ISIS may have killed the American hostage Kayla Mueller while blaming a Jordanian air strike

Jordan said it had carried out a second straight day of air strikes Friday, Feb. 6 on Islamic State positions.
The verbiage surrounding the retribution promised for the burning alive of the Jordanian pilot Lt. Mu’ath al Kassaesbeh by the Islamic State is impressive, but lacks real impact for battling or even deterring the jihadi terrorists. They reacted swiftly to Amman’s claim that “dozens of Jordanian air strikes against ISIS headquarters in al-Raqqa, northern Syria – and “this was just the beginning” – with a strong stroke.

A Jordanian warplane was accused of killing a 26-year old American female aid worker by striking the building in the northern Syrian town of Raqqa where she was held.

The hostage was named as Kayla Mueller, who was captured in Aleppo in August 2013. Washington is investigating the claim. Amman dismissed it as propaganda.

debkafile’s counter-terrorism sources report that after the release of the video showing the Jordanian pilot’s horrific death, it must be assumed that ISIS is capable of another shocker, the murder of their American hostage to deter the US and Jordan from bringing ground troops into the war.

President Obama plans to ask Congress for authority to employ military force in the conflict against the Islamic State, but has not elaborated on the request’s specifics, or mentioned ground troops.

Former CIA Deputy Director Michael Morell told US media Thursday that it would take 100,000 ground troops to effectively respond to the Islamic State of Iraq and Syria. But, he said, the will to commit such a large number of troops "simply does not exist" in the U.S. or in Western Europe.
After the murder of the Japanese hostage Keniji Goto, President Obama said the US was working to rescue an American woman held by ISIS, he disclosed then.
"I think the United States would be willing to spend a lot of money and a lot of resources to find this American woman," Morell said at the time. "… And I'm sure that everything is being done, but it's difficult to do."

debkafile’s military sources add that if the Obama administration was serious about stepping up the war on the Islamic State, a first step would be to deploy a US aircraft carrier opposite the Mediterranean coast of Syria for the mission of anti-ISIS combat. The USS George H.W. Bush in the Persian Gulf is at present the only carrier in the region.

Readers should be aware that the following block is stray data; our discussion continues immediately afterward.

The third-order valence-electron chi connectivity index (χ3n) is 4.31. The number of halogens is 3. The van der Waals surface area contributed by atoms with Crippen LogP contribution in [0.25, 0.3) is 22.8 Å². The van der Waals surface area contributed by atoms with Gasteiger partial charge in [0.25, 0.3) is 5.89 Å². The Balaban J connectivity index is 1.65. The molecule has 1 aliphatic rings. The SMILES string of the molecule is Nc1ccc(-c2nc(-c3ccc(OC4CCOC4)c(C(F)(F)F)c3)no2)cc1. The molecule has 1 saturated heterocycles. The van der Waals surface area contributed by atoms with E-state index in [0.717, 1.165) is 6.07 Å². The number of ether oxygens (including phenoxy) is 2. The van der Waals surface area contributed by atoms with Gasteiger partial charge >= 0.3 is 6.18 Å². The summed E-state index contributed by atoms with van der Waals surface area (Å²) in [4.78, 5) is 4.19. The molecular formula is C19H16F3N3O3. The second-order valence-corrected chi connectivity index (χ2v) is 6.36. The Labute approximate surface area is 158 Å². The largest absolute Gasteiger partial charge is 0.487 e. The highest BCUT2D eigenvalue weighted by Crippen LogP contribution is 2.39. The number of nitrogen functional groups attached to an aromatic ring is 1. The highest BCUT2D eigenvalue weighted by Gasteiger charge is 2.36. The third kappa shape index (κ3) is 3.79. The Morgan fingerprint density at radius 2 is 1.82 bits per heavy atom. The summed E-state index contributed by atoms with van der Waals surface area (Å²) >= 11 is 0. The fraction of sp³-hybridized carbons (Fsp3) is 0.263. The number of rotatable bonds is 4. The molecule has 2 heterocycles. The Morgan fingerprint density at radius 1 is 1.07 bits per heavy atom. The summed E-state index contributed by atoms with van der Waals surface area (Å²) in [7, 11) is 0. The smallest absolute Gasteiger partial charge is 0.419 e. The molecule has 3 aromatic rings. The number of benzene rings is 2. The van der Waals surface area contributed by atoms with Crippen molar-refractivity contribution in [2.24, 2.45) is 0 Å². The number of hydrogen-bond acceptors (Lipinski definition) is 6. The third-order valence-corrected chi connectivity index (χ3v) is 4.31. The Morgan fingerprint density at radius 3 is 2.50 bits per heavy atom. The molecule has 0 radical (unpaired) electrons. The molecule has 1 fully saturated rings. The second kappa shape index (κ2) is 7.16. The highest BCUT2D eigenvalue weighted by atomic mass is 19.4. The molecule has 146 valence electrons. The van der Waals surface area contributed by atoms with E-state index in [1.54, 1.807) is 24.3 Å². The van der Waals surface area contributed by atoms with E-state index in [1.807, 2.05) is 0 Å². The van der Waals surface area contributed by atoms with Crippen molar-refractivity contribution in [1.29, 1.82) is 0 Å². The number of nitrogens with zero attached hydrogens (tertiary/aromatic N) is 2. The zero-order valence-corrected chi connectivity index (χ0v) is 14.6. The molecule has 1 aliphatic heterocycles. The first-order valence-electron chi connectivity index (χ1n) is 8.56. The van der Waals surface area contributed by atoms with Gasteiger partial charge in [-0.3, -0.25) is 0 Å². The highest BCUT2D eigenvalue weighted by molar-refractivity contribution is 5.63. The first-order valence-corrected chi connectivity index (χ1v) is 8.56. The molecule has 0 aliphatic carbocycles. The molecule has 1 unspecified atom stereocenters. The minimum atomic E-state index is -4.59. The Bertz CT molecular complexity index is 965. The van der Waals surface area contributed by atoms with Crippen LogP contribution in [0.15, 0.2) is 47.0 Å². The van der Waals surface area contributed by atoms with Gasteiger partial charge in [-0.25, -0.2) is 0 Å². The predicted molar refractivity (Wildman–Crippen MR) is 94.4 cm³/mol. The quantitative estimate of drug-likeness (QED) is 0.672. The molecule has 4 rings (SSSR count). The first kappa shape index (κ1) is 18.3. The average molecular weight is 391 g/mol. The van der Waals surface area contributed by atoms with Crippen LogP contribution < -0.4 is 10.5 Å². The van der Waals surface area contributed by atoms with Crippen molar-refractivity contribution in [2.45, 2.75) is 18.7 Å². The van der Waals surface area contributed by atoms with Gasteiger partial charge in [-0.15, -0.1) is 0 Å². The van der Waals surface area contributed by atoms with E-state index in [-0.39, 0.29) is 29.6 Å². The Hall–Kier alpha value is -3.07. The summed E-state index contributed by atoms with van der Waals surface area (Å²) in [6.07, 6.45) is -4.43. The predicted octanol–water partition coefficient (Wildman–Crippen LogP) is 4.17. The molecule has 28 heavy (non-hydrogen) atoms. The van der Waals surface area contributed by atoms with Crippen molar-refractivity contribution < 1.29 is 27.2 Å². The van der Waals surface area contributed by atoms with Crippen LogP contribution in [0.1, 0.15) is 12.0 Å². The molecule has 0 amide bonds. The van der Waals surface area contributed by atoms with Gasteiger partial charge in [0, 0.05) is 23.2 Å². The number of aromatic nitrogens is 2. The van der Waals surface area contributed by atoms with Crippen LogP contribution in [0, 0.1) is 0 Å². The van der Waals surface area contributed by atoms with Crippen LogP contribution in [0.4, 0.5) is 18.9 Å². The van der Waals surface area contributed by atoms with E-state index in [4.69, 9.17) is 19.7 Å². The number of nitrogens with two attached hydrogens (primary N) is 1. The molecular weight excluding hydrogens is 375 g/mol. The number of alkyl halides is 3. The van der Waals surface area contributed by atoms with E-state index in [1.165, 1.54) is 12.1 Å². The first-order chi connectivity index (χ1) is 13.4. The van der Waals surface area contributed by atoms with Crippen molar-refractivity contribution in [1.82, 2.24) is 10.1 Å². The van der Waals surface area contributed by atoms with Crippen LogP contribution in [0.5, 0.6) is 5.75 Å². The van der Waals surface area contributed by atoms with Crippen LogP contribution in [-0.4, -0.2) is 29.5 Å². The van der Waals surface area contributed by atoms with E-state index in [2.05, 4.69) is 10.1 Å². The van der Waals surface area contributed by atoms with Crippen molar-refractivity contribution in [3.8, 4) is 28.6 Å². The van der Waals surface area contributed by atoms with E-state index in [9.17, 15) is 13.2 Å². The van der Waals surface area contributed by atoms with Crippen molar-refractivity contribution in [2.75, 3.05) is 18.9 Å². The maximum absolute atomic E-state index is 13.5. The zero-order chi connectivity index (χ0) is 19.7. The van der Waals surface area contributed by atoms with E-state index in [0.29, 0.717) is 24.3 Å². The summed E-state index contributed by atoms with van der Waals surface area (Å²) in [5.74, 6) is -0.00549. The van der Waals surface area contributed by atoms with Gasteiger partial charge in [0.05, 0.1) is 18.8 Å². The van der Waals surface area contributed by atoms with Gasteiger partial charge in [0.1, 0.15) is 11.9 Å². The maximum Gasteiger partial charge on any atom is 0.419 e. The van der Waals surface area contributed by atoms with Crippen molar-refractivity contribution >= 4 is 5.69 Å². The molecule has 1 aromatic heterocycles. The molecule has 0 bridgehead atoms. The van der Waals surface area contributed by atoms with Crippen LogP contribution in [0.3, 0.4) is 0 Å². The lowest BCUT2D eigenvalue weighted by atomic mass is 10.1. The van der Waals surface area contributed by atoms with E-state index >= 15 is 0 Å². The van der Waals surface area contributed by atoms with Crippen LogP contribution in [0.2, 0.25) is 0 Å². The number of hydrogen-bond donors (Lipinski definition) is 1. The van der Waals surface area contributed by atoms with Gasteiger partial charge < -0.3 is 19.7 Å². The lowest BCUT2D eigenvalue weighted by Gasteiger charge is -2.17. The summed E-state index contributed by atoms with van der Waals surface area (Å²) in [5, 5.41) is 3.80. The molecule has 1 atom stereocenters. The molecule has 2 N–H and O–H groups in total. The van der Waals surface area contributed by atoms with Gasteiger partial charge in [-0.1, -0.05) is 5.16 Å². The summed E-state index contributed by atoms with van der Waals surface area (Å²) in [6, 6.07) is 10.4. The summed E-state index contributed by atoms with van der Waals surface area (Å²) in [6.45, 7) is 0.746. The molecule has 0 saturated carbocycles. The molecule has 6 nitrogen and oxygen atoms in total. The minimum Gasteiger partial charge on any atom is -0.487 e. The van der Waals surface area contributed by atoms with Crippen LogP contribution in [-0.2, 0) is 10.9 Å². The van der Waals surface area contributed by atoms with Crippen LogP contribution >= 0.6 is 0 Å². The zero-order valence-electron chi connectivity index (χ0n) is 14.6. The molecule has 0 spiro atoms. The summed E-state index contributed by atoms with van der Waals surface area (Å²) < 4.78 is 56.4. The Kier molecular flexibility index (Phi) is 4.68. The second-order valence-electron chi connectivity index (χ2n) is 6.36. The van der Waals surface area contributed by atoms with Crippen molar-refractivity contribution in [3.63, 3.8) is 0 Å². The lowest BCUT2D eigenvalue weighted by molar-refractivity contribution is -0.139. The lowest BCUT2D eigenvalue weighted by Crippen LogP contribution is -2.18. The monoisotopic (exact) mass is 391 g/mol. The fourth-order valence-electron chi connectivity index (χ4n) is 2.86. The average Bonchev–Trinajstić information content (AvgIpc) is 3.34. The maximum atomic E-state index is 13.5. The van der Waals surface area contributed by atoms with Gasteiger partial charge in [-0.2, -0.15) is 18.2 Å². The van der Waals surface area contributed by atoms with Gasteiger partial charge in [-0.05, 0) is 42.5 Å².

Jordanian air raids Thursday night, Feb. 5, after ISIS released the video depicting the pilot’s murder, were the first since Dec. 24 when his plane crashed over Raqqa. This was indicated by military sources in Washington and Amman. In other words, not only had the UAE quit the US-led coalition aerial war on the Islamic State, but Jordan had pulled out as well. Even now, Amman has barred US warplanes access to targets in Syria through Jordanian air space, thereby hampering the campaign.

No more than 12,000 personnel staff the air and ground maintenance crews serving the tiny Jordanian air force's 75 warplanes, of which 48 are F-16s and 28 F-5E/F – none of them new. An air force roughly the size of the numbers on the decks of a single American carrier is incapable of conducting a sustained air campaign outside its borders. To run an offensive of this kind, Jordan would be dependent on the US and Israel for the operational air and intelligence commands.

The Jordanian ground army is also small. It consists of small, highly trained professional special forces units. Amman cannot spare them to fight outside the country in Syria or Iraq, as they are needed to buttress the Hashemite throne and government.

A stunning show of force against ISIS was essential Thursday to alleviate the popular thirst for revenge for the murder of the young pilot – especially among the Bedouin tribes of the south from which his clan hails. The Jordanians may follow up on their air operations with one or two special forces’ raids on an ISIS base in eastern Syria or western Iraq near their border. But they will think twice before plunging into a full-dress battle with the jihadists – both in view of the heavy losses this would entail, and because its outcome is far from assured. It might well end in another tactical-propaganda victory for the Islamists.

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